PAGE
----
International Nurses Day, which recognises the work and contribution of nurses across the world, is celebrated on 12 May – Florence Nightingale’s birthday.
This year marks 200 years since her birth. Florence Nightingale is recognised as the ‘founder of modern nursing’. She had a significant and lasting impact on society, public health and health care – professionalising nursing, pushing legislation that revolutionised sanitation, and proving herself a trailblazing statistician.
Her legacy resonates today as the significance and value of nursing is being celebrated across the media during the Covid-19 pandemic. The public are demonstrating their respect and gratitude for our ‘NHS heroes’: nurses, doctors, allied health professionals and social care workers who are doing what they always do – putting patients first and demonstrating care, compassion and courage.
Nursing has evolved from what was once viewed as a vocational role, to the highly educated healthcare profession is it today. The skills, competences and knowledge that nurses have acquired through education and innovation are not always recognised by the public, but current events have brought their qualities into sharper focus.
Currently we are seeing a 196% increase in interest in health careers, so it is timely for government to capitalise on this
Currently we are seeing a 196% increase in interest in health careers (www.healthcareers.nhs.uk), so it is timely for government to capitalise on this and escalate measures to support and encourage universities to increase their nursing student numbers, as well as incentivise individuals to become nurses.
Investing further in universities to enhance the nursing workforce is essential to our NHS who, prior to this pandemic, described nursing as being at ‘crisis level’ with record levels of vacancies. However, the nursing degree not only supplies much-needed workforce but impacts on society and our economy. This degree has led to students from a much wider demographic coming into higher education, changing the lives of many who are the first in their family to go to university, enhancing their life chances and wellbeing.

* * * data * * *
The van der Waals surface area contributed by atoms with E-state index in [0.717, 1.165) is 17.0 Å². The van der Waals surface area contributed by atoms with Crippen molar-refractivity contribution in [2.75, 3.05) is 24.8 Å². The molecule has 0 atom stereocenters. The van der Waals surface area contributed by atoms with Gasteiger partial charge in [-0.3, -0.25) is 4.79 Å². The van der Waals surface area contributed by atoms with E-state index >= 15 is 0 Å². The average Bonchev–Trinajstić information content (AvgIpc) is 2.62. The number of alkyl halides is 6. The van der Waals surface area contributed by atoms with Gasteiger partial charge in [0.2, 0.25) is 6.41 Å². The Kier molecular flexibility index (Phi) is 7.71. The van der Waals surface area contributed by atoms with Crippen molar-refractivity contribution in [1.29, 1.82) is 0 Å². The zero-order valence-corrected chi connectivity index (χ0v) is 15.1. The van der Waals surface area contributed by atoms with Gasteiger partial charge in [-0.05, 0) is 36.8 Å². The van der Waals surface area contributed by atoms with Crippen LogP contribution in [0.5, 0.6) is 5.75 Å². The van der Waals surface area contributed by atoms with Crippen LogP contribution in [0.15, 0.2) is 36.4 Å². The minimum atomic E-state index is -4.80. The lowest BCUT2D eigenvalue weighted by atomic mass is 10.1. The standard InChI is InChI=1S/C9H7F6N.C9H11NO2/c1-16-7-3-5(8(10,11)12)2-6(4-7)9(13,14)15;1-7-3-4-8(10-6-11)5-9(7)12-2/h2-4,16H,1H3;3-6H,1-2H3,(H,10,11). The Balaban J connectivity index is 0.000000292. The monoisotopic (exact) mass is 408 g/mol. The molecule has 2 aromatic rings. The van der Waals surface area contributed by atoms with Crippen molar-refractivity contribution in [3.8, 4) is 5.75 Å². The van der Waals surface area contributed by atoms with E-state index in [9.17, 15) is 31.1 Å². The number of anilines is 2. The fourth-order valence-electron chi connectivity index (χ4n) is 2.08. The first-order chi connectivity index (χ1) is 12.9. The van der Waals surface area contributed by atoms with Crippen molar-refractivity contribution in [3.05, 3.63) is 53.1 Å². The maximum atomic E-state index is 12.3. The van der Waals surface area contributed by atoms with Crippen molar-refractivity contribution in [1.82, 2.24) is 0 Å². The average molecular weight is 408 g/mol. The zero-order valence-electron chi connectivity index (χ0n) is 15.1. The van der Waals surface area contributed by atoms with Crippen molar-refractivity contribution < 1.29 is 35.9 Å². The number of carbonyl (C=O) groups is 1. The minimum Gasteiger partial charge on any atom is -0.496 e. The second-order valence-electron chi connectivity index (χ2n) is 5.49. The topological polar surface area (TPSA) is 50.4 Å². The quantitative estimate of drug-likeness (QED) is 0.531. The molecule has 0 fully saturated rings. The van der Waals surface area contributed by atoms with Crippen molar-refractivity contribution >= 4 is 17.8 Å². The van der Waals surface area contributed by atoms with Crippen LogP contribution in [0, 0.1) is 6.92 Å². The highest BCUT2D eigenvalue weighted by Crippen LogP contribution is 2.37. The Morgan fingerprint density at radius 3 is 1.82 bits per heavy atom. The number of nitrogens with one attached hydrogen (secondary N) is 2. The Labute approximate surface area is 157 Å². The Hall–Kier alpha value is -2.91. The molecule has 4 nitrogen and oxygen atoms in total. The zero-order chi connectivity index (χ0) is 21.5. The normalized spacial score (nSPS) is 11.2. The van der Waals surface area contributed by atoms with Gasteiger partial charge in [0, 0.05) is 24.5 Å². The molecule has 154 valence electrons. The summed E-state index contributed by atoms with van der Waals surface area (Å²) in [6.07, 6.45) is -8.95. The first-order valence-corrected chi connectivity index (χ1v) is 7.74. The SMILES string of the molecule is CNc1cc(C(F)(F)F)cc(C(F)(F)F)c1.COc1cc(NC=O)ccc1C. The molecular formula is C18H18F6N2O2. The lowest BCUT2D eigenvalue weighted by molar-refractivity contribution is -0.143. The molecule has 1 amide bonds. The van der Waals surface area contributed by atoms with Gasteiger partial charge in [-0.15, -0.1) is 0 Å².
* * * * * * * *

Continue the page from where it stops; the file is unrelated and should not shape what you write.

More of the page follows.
Many just qualifying feel aggrieved that following their desire for a career that makes a difference to the lives of others has left them with sizeable debt
Making nursing more attractive to applicants and retaining the students we have on nursing degree programmes remains a key priority during this pandemic.
On a truly full-time programme of theory and practice placements, these students have limited time to work, and if they do paid work risk not being able to keep up with their studies. The introduction of the maintenance grant from September 2020 for all nurses and allied health professionals is welcomed by future students, but we have many just qualifying who feel aggrieved that following their desire for a career that makes a difference to the lives of others has left them with sizeable debt.
2020 is the International Year of the Nurse and the Midwife, and the year in which health and care professionals are more recognised and revered for their contribution to world health than ever before.
Their professionalism, expertise and knowledge, complemented by strong values and commitment to caring, is delivered through a solid university education. Their graduate-level education equips them to deliver safe, competent care, but also offers opportunities for progression to advanced nursing education, research and enhanced professional roles, including at the policy level, which can drive improvements in population health, continuing the work Florence began almost two centuries ago.
Dr Paula Holt is pro vice-chancellor dean of the college of health and social care at the University of Derby.